Red Announcement

News for nerds

In the land of endless fossils—aka North China—a new species of giant rhinoceros has been discovered in Gansu Province that ranks among the largest terrestrial mammals to ever walk the Earth.

Belonging to an extinct genus called Paraceratherium, which means “near the hornless beast,” the new species displays some different characteristics and carries with it a potential migratory pattern that may help to explain modern mammalian distribution.

The giant rhino is known to be one of the largest land mammals that ever lived. It has primarily been found in Asia, but its evolutionary relationships remain unclear.

Tao Deng and colleagues recovered skeletal remains of a new species of giant rhino dubbed Paraceratherium linxiaense, named for the Linxia Basin in northwestern China where it was found.

“The fossils were prepared [for study] by three professional technicians under [our] supervision from December 2016 to February 2017,” Dr. Deng told GNN. “When the perfect specimens appeared in our sight, their huge size and good completeness [gave us] a great surprise.”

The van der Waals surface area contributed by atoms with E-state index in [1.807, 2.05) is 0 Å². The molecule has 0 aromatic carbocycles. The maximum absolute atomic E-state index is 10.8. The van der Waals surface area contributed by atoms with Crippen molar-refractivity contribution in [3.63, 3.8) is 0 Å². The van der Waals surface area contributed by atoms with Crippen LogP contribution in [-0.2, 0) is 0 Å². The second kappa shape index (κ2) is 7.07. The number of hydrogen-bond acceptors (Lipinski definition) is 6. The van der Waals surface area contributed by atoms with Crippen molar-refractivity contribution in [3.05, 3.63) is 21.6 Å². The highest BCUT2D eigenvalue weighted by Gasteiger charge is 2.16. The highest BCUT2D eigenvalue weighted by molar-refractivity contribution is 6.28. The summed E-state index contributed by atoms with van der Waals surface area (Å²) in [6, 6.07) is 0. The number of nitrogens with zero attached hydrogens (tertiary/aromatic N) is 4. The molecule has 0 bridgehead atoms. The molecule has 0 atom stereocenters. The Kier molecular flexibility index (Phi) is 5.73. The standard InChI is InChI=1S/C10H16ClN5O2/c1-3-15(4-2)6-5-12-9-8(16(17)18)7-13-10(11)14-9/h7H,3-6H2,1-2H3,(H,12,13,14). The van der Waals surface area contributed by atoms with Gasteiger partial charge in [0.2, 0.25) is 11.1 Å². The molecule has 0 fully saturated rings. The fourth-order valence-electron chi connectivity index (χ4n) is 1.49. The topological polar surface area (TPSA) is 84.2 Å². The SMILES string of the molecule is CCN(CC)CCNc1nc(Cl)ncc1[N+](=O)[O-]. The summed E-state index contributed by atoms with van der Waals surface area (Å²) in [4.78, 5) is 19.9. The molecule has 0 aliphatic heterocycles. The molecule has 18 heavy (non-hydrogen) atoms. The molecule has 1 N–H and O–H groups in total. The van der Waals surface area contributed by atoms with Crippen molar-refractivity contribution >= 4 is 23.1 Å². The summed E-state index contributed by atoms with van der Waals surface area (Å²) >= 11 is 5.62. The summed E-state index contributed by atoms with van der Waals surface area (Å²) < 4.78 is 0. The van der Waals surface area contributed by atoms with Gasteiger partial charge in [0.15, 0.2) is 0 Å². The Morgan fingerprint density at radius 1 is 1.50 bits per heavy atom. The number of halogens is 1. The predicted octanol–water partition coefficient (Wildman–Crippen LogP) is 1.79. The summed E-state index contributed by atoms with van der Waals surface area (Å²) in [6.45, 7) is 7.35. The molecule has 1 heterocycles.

Deng and his colleagues had been working in the Linxia Basin since the 1980s, but have only found giant rhino remains in isolated or fragmentary situations.

At the shoulder, paraceratherium would have stood 15.7 feet tall, weighing from 15 up to 20 tons, more than the largest African elephant ever recorded.

It had a long neck, contributing to its 23 feet in length, that would have supported a skull that itself was as long as a large child.

Skulls reveal the creature had a trunk, and two tusk-like incisors, but likely no horn despite the fact that genetics have placed it in the rhinoceros family.

Despite its heft, paraceratherium lasted only about 11 million years, far less than other rhinoceros progenitors like Elasmotherium.

The authors’ analyses place this species in a group with another closely related giant rhino species called paraceratherium lepidum, which together have a close relationship with the giant rhinos of Pakistan.

These findings raise the possibility that the giant rhino could have passed through the Tibetan region before it became the elevated plateau it is today.

From there, it may have reached the Indian-Pakistani subcontinent in the Oligocene epoch (between 28 and 23 million years ago), where other giant rhino specimens have been found, and where modern rhinos until recently still lived.

This overland route could inform paleontologists of other potential mammal discoveries that, like paraceratherium, passed over the Asian continent during the Oligocene.